Rescue Geography is a project that sets out to explore understandings of space and place with mobile technologies. Led by academic geographers Phil Jones (University of Birmingham) and James Evans (University of Manchester) Rescue Geography is a non-commercial body interested in trying out experimental ways of recording people’s understandings of their local environment. The project team has undertaken a series of projects using mobile techniques for collecting stories and opinions from people whilst actually in the place they’re talking about.
The inspiration for calling their practice ‘Rescue Geography’ was the practice of rescue archaeology, where archaeological traces which are threatened by new building are recorded before development. They started by trying to ‘rescue’ local people’s understandings of an area before redevelopment. Subsequently they became interested in how these techniques might be more widely applied to help investigate people’s relationship with their local environment
One of the techniques they have been refining is the use of walking interviews, where they actually get people to give them a guided tour of the area, rather than just sitting in a room somewhere asking people what they like about the area. The use of GPS (‘sat nav’) technologies during the interviews allowed the researchers to record the extent to which comments about particular spaces/buildings are made in/adjacent to them. This precise matching of qualitative (‘story’) data and spatial location allowed the researchers to give a ‘voice’ to the otherwise impersonal traces left by GPS tracking.
If you’re interested in how mobile interview techniques can help to gain rich insights into how people value particular places, read this article for free in the Journal of Research Practice.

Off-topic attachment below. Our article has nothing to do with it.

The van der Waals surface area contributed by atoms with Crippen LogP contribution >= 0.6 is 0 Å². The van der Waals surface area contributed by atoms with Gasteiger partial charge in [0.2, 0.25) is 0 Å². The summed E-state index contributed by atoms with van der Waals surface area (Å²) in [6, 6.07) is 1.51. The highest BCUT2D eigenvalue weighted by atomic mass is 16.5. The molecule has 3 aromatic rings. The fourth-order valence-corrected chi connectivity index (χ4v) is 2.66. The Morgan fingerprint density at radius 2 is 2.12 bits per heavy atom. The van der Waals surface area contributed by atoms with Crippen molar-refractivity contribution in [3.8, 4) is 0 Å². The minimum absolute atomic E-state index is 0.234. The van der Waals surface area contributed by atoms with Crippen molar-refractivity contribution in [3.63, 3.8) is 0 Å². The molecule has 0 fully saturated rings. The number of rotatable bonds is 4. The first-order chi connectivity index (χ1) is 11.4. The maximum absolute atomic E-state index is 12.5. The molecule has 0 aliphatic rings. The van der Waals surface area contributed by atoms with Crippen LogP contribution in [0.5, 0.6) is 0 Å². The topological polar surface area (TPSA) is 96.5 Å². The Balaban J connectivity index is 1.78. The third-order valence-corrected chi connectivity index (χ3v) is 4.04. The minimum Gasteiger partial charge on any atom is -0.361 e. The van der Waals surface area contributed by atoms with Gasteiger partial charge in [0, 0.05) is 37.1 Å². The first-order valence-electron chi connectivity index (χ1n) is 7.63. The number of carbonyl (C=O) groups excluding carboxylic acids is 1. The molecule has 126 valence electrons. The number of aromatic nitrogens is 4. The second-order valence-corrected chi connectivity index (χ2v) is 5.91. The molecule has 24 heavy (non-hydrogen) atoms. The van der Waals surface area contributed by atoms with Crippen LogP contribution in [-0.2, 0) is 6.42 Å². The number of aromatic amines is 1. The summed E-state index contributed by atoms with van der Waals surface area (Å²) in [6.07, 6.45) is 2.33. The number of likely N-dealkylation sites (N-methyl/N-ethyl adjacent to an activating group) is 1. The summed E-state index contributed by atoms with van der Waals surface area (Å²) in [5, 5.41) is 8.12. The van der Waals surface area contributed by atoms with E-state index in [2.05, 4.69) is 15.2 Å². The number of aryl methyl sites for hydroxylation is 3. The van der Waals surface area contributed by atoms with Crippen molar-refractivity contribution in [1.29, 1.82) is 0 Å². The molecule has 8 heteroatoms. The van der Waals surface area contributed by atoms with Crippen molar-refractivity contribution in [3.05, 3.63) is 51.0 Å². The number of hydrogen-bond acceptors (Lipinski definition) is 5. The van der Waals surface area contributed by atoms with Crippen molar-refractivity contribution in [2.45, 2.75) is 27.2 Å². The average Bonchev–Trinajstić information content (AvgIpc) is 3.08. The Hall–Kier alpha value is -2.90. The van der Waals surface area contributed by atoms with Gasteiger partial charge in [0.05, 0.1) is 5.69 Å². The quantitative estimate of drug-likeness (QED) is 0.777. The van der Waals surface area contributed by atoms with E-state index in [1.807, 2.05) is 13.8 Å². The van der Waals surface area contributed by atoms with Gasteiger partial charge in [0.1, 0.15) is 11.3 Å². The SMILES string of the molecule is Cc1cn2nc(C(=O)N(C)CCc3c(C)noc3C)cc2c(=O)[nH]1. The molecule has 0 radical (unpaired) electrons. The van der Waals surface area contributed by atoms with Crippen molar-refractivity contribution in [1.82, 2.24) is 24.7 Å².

There are two main projects completed by Rescue Geography project team so far:
The Eastside project ran from 2007-8 and looked at the proposed redevelopment of the Digbeth and Deritend areas of Birmingham. Through this project the Rescue Geography approach was piloted. The researchers went out gathering people’s stories about the Digbeth area of Birmingham (‘Eastside’) which was under redevelopment. Sometimes the project team just chatted to people in cafes, but they also asked people to give them guided tours of the area, recording what they said and – using sat nav technology – where they said it.
During the summer of 2009 the Rescue Geography team recruited a series of volunteers to record their thoughts while cycling to/from work at the University of Birmingham. Using GPS technology they produced maps of these stories, some of which can be seen on the maps page.
In this project the academic researchers collaborated with documentary photographer Dan Burwood, who also did a series of portraits as part of the Eastside project. Burwood photographed some of the participants in the cycling project as part of a joint exhibition of portraits, maps and quotes that opened in September 2010.